Ultrasonic. This technology works by providing voltage to a piezoelectric crystal that sends sound waves through the air to the liquid or solid surface where reflection back to the transducer takes place (Figure 4). The distance, which is proportional to the travel time, relates to level. Ultrasonic technology, because of advancements in electronics and echo-processing software, has become one of the best options for continuous level measurements.

Figure 4. Chosen for environments containing heavy dust or high humidity.

The technology measures from the top down; so there is virtually no contact with the contents of the container. Non-contacting technologies incur fewer problems with build-up, direct chemical attack and thus corrosion, and give a more consistent measurement. Ideally liquid should be homogeneous, with the temperature throughout the container fairly constant. In many cases, ultrasonic can measure solids, thanks to the ability of good signal-processing software and the use of flexible aimers for materials producing angles. Configuration, which was an issue years ago, now has become simple.

However, changes in vapor density, high dust content, foam, electrical and ambient noise, and surface turbulence can affect the speed of the transmission pulse. For instance, a heavy vapor cloud emitted above the liquid surface and creation of stratification layers will cause errors in the reading or produce a loss of signal transmission back to the transducer face. Ultrasonic cannot be used at temperatures exceeding 300°F.

Radar. There are different techniques of propagating radar, such as pulsed and Frequency Modulated Continuous Wave (FMCW). Pulsed wave radar is similar to ultrasonic non-contact technology, but with the signal traveling at the speed of light instead of sound. In pulse radar, microwave signals are evaluated by a method of sequential sampling of discrete echoes over time (Figure 4).

The FMCW technique sends hundreds of thousands signals at different frequencies in a short time and compares those frequencies from transmit to reception, using Fast Fourier mathematics to determine level.

Measuring solids generally is the most difficult application for level; radar technology is becoming the norm for reliable measurement and dealing with the angles of repose of the material, dust in the airspace, and long-range readings.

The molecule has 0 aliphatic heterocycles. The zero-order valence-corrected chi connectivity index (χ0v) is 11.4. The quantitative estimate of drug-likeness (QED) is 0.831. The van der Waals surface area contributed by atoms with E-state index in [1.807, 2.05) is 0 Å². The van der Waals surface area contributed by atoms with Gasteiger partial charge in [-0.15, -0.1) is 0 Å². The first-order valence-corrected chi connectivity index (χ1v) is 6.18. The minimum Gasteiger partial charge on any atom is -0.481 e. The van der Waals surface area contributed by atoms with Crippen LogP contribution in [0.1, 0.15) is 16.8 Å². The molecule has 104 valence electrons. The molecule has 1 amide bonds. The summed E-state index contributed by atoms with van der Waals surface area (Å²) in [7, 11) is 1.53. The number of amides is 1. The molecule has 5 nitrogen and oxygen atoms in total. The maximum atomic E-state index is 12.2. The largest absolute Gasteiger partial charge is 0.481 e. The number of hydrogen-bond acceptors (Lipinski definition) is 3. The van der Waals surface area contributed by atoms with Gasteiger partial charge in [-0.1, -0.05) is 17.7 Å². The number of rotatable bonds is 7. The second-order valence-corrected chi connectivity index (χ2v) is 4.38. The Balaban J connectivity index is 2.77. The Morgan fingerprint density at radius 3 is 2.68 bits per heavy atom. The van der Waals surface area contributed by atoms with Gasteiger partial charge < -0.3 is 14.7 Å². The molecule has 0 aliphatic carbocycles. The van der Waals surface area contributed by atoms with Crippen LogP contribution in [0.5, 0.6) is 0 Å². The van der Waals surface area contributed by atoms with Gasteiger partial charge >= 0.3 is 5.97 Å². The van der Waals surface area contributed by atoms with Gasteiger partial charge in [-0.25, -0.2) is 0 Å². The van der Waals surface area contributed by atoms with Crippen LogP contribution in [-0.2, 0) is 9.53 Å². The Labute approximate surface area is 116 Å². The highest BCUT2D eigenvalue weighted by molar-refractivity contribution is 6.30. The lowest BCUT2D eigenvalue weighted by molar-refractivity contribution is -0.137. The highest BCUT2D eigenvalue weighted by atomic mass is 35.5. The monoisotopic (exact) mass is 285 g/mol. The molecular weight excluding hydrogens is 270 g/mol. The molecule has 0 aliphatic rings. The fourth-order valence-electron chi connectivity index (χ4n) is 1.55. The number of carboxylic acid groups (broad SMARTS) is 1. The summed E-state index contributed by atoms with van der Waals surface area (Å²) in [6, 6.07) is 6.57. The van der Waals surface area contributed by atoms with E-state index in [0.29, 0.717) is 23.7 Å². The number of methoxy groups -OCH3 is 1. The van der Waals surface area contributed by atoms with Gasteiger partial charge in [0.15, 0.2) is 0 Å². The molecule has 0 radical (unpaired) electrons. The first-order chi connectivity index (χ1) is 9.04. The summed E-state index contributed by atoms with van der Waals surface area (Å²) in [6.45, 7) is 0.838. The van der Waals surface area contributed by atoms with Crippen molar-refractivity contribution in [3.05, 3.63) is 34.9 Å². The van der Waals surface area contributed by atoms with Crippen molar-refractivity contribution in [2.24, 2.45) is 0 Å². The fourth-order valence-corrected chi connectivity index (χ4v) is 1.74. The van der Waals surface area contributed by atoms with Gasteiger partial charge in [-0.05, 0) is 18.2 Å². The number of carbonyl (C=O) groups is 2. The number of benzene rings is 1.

The technology is non-contacting. Moreover, radar is unaffected by airspace conditions like humidity, heavy vapors, and vapor-layer stratification due to temperature fluctuations. It can perform measurements out to 230 ft. in conditions of heavy dust, which other technologies find very difficult. There are now two-wire, loop powered designs that offer low cost of wiring and ownership. Plus, prices have considerably lowered. For solids’ measurement, most radar transmitters will offer different antenna options. The horn (4 inches in diameter) is most widely used, but parabolic or dish type antennas also are available.

The accuracy of radar technology depends upon the dielectric constant of the material, which affects the reflectivity of the radar wave. A lower dielectric value (such as 1.5 compared to air’s 1.0) will lessen the amplitude or strength of the microwave signal reflecting back to the antenna mounted at the top of the vessel, making the measurement difficult. Radar cannot measure the interface of two immiscible liquids like oil and water. There also are pressure limitations for the antenna seal as well as temperature limitations at the flange area based on the material of the emitter, propagation tip or rod-style antenna.

Guided wave radar. Sometimes referred to as Time Domain Reflectometry (TDR), this technology is similar to non-contact radar, except that it is invasive. Guided wave radar utilizes a flexible cable or various types of rigid probes and generates microwave pulses down the probe or guide (Figure 5).

Figure 5. This technology offers a measurement span that almost equals the vessel height.

When the signal meets the liquid or solid, it is reflected back, with the time from launch to reception a measure of the distance. Like non-contact radar, the amplitude of the signal depends upon the conductivity and dielectric value of the material. This technology has become very successful for measuring solids such as powders in hoppers and bins where the measurement range is 30 ft. or less.